This study evaluated the effectiveness of telephone reminders on appointment-keeping in young people treated for gonorrhea. Compliance with scheduled follow-up was recorded for a total of 339 patients during three two-week periods, namely, initial baseline phase, intervention phase during which attempts were made to remind the patients by telephone, and repeat baseline phase.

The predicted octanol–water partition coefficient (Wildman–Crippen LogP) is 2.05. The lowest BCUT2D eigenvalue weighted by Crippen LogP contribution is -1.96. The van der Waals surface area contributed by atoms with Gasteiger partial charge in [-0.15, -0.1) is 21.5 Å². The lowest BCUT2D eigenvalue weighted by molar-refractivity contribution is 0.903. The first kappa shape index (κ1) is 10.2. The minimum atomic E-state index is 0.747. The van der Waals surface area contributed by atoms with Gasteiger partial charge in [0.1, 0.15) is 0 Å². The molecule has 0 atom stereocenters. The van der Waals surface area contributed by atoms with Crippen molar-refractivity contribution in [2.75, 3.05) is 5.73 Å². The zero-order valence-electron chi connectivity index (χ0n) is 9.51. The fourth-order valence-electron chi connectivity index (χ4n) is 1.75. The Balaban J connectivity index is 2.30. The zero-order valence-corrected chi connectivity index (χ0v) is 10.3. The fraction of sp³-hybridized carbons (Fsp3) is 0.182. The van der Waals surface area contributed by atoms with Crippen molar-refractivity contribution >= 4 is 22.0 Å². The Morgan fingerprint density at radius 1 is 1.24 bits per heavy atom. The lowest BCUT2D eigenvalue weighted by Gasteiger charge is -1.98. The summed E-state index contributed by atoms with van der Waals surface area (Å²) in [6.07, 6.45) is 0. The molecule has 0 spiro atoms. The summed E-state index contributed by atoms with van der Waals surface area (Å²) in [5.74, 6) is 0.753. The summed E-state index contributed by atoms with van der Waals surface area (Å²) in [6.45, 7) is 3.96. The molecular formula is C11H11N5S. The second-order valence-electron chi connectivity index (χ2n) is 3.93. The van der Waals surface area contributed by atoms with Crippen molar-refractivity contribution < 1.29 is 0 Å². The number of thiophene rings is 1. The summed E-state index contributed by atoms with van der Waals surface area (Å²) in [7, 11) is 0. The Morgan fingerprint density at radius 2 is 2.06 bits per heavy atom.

There was no overall improvement in compliance with follow-up during intervention (31%), compared to baseline (32%). However, data from the intervention phase revealed a significantly higher rate of appointment-keeping for those patients who were contacted (44%) than for patients who were not reachable (20%). Furthermore, when we reanalyzed the data as a function of telephone ownership for all patients who did not receive a reminder, return rates were significantly higher for patients owning telephones (32%) than for those denying phone ownership (18%). Thus, we conclude that the likelihood for appointment compliance was related more to sociobehavioral factors reflected in telephone ownership than to the telephone reminders. J Dev Behav Pediatr 8:133–135, 1987. Index terms: appointment compliance, adolescents, gonorrhea.
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